A certificate of Yellow Fever vaccination is obligatory if this disease is endemic in the country you are travelling to. However, there may also be restrictions in adjacent countries, where you may have less risk of contracting the disease, but may be refused entry without a certificate of Yellow Fever vaccination.

Please note the Yellow Fever certificate becomes valid ten days after you receive the vaccination. You should bring a detailed itinerary for your travels when coming for travel health consultation.

Non-Compulsory Vaccines

All other vaccines such as Hepatitis A & Typhoid, for example, while important for your safety during travel to many destinations in Asia, Africa and Latin America are only recommended.

Our Travel Clinic team will advise you of the risks of infection and of the consequences should you contract any of the diseases associated. You can decline vaccination if you wish.

We would strongly suggest that you DO get vaccinated but you are old enough and bold enough to make up your own mind on that score.

Common (and not-so-common) risks when traveling

Zika Virus

Zika virus is arguably the most serious new threat to female world travellers of childbearing age (and their unborn children should they conceive around that time), and to non-travellers whose partners return from Brazil or one of the other 54 countries where the disease is currently reported.
The virus can remain transmissible through sperm for 3 months after return.

Zika Virus is transmitted primarily through Mosquitos and in most cases infection with Zika Virus causes a mild illness which will resolve itself pretty quickly without need for intervention or medication.

Symptoms last for about 1 week after being bitten by an infected mosquito with time from exposure to symptoms ranging from 3 - 12 days.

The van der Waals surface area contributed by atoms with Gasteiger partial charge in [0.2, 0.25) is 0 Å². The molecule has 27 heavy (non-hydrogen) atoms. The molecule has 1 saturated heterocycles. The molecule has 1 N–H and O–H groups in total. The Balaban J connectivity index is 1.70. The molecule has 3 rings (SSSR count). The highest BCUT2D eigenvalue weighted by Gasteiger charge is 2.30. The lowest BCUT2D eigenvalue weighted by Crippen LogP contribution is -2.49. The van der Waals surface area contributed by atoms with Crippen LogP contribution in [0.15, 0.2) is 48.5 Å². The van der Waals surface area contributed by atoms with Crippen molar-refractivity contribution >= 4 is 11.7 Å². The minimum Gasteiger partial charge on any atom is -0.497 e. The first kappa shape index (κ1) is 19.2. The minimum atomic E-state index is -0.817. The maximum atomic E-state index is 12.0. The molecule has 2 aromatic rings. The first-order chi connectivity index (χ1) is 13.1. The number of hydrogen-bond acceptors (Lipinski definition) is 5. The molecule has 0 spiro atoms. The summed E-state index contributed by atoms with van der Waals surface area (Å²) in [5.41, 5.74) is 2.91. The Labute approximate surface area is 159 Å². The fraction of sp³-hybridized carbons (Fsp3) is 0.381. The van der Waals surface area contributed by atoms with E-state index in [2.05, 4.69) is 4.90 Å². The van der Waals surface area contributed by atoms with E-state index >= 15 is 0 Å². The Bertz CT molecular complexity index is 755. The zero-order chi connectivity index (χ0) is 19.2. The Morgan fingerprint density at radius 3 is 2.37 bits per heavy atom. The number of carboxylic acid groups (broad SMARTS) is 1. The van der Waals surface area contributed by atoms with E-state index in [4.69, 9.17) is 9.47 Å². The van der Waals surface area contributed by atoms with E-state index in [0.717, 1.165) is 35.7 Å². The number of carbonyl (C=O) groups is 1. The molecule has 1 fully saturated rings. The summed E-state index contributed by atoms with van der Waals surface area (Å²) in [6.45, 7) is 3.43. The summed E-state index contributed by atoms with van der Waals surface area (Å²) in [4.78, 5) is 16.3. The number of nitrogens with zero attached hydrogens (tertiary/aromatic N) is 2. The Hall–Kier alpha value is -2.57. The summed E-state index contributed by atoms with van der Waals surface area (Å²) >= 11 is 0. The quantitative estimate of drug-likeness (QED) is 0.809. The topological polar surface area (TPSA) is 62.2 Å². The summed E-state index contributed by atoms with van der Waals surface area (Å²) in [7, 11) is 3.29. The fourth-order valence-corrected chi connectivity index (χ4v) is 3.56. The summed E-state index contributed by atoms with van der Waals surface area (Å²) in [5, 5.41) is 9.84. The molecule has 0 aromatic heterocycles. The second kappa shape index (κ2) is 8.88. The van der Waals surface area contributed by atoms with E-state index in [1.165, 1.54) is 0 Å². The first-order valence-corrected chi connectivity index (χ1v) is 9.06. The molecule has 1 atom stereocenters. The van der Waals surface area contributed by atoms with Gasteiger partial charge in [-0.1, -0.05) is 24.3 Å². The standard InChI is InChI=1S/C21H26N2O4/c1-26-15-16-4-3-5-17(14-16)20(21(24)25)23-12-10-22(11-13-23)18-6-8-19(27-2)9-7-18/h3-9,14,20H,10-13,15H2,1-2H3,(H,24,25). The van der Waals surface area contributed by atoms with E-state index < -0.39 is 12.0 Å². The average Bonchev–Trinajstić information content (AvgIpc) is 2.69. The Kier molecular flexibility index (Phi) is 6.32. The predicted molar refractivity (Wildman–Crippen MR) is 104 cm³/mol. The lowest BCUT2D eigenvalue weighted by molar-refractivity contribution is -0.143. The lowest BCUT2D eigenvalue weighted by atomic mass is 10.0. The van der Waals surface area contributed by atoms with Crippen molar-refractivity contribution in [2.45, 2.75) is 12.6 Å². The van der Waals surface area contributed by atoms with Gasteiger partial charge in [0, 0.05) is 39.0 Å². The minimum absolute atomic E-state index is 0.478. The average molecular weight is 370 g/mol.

Around 80% of Zika Virus infection cases will go unnoticed. However.....

.....There is no no doubt that Zika Virus infection during pregnancy can cause adverse pregnancy and birth outcomes and should be taken very seriously.

There is no vaccination against Zika Virus as yet so care must be taken to avoid being bitten by use of mosquito nets and sprays etc where appropriate.

If you are concerned about a possible exposure, we can carry out testing for you via our laboratory partners. These tests are expensive however, so we would recommend a consultation with one of our GPs to discuss any concerns you may have.
Further details and costs for Zika testing can be found here

Dengue Fever

For many travellers to SouthEast Asia, the Pacific and South America, the disease you are most likely to contract is Dengue Fever which has exploded in incidence recently, now affecting over 100 tropical and subtropical countries.
The vaccine is unavailable in Ireland but there are ways to reduce your risk of exposure.


Rabies has a fatality rate of approximately 100% for those who get infected and don't seek medical help.
Bali and Vietnam are among numerous popular tourist destinations to have seen marked surges in rabies cases. 95% of human deaths occur in the Indian subcontinent, Asia and Africa.
A course of Rabies vaccine is expensive but compared to the alternative, may turn out to be the best money you'll ever spend. Rabies infection is a particularily nasty way to die.


In 2015, 3.2 billion people (half of the world's population) were at risk of malaria. 95 countries are affected, with the bulk of cases in sub-Saharan Africa. There is no available vaccine as yet that will protect you from Malaria but anti-malaria medication when appropriate and common sense will go a long way.

Other risks:

Protection from some of the bigger risks when abroad cannot be provided by vaccination alone.

For example, road traffic accidents and unprotected sexual contact are the main sources of infection with dieases such as Hepatitis B and HIV. In these cases, expert advice and awareness can be as valuable as an injection.

Some leisure activities which wouldn't give you a second thought when at home can be very risky when abroad, for example: Schistosomiasis (Bilharzia) is a common consequence of swimming in stagnant lakes and showering in lakeside lodges . 80% of infection occurs in Africa, but 74 countries are affected.

Useful Links

Irish Consulate – Country Specific Information:

Irish Consulate:  - Staying Safe Abroad:

Irish Consulate – What to do in an Emergency:

UK Foreign Office – Country Specific Information:

US Consulate – Country Specific Information:


Travel Vaccine Price List -

Click here for details of Fees & Charges